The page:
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No matter your type of business, chances are the Americans with Disabilities Amendments Act applies to your building, employees, and visitors. While this is something that many corporations and businesses know about, it’s mostly something is focused on in the human resources area. Today, as a blogging platform, we wanted to shed some light on an issue that affects millions of people in the workplace, and those who have the opportunity to work or blog from the comfort of their own home.

But do you know if you’re in compliance? It’s worth taking a look at some facts and reviewing your company’s policies. Penalties for non-compliance include fines and lawsuits.

The ADA protects people with physical and mental disabilities in the workplace and through public accommodations.

Find out if your business has the information it needs to comply with Americans with Disabilities Amendments Act.

What is the ADA?

The original Americans with Disabilities Act (ADA) became law in 1990. It’s a civil rights law that doesn’t allow discrimination against anyone with physical or mental disabilities.

The law covers all areas of public life, including school, jobs, and transportation.

In 2008, the law was updated with the Americans with Disabilities Amendments Act. The most significant changes included updates to the definition of “disability.”

What is a Disability?

There are three main areas to consider when making accommodations for a person with a disability.

Someone falls under the definition of “disability” if:

  • He or she has a mental or physical impairment that significantly limits one or more major life activities
  • He or she has documentation of an impairment, or
  • He or she has a known impairment

A person can have any or all of these qualifications as a person with disabilities. But there is no requirement that a person shows proof of having a disability for protection through the disability act.

Who Must Comply?

The short answer is that any public place or employer with fifteen or more employees must comply with the ADA.

The American Disabilities Act is in place to make sure anyone with a disability has the same opportunities and rights as anyone else.

But what does it look like to make sure the opportunities are available? The details and case-by-case scenarios can get tricky.

Let’s look at a few major points for compliance within the five Titles of the ADA laws.

Title I Employment

Employers must provide a reasonable accommodation that helps any employees with a disability perform their job duties. This Title also applies to schools and colleges.

Accommodation includes:

  • Handicap access for your building and facilities
  • Providing a reader for a blind employer or student
  • Adjusting a workspace to help an employee.

Note the word “reasonable” comes with making these accommodations. An employer is not required to provide anything that causes an undue hardship on the business or on other employees.

“Undue hardship” includes significant expense depending on the size and financial resources of your business. But an employer must provide an accommodation even if there is some expense that doesn’t qualify as “undue hardship”.

To get an accommodation, an employee must ask for help. They’ll need to tell the employer the nature of the disability and what they need.

Title II State and Local Government

The government must also accommodate people with disabilities.

At events or facilities, government agencies must provide methods of communication for people with hearing, vision, or speech disabilities.

Agencies also cannot discriminate anyone from programs or activities due to a disability.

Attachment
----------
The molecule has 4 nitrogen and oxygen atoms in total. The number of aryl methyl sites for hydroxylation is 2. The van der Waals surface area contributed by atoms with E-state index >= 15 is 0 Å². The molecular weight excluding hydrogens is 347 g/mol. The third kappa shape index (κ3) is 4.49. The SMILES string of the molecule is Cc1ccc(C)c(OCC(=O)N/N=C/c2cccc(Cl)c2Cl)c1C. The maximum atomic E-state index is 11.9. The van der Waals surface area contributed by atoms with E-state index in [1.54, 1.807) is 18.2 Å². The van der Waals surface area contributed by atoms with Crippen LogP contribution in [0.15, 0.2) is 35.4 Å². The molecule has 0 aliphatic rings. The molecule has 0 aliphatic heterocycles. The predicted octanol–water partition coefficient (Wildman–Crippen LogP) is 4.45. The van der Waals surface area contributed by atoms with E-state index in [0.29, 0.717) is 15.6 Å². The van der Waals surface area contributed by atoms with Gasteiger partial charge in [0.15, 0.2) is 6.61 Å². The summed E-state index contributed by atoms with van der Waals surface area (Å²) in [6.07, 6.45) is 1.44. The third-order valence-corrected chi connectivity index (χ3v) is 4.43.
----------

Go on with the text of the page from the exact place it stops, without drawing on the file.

Title III Public Accommodations

Some businesses fall under Title III as well as Title I.

If you run a hotel, transportation company, museum, bank, library, or other similar institution open to the public, you must comply with the ADA.

Restaurants and shops fall into this category, too. Reasonable accommodations for Title III places include ADA-compliant signage.

Knowing exactly what you need and where to place it can be difficult. But help is available to determine the types of signs and factors for compliance for your business.

Image360 provides a simple guide to understanding the requirements for your business signage. Everything from braille specifics to signage height and location is important.

Title IV Telecommunications

For compliance under Title IV, internet and communication companies must provide a way for people with hearing or vision impairment to communicate using their resources.

For your business, make sure any employees with vision or hearing disabilities have equipment for using computers and phones.

Title V Miscellaneous Provisions

This last category is the catch-all for any business or entity that doesn’t fit neatly into any other category.

This Title also allows for the recovery of attorney’s fees in the event of a lawsuit. And Title V also notes that drug or alcohol abuse is not a disability.

Discrimination or Harassment

ADA-compliance is only one part of the American Disabilities Act when it comes to Title I and businesses. People with disabilities are also protected from discrimination and harassment under the ADA.

Discrimination includes:

  • Firing an employee or refusing a promotion solely based on a person’s disability
  • Assuming someone can’t perform job duties because of a disability
  • Refusing to hire someone with a disability who is otherwise qualified for the position

Harassment includes making disparaging remarks about or to a person with a disability.

Be sure your employee handbook includes a detailed anti-harassment policy. This protects your business and your employees, and it helps comply with the ADA.

Complaints

If an employee feels they are a victim of discrimination or harassment, their best course of action is filing a complaint with the EEOC (Equal Employment Opportunity Commission).

Since 2006, the ADA documents enforcement of violations for Titles I-V. The EEOC joins with other government agencies to investigate and enforce reports of discrimination in the workplace.

Protect Citizens Through The Americans with Disabilities Amendments Act

The Americans with Disabilities Amendments Act is in place to protect our citizens with disabilities.

Providing signage, accessibility, and other resources help make a business, school, or public area usable for everyone.

Don’t risk fines or punishment. Work to accommodate needs and create a positive office environment that your employees love.

Building a positive culture supports people with any ability or disability. Happy employees are the best employees.

Be a business that accommodates the best talent for each role, no matter their physical or mental abilities.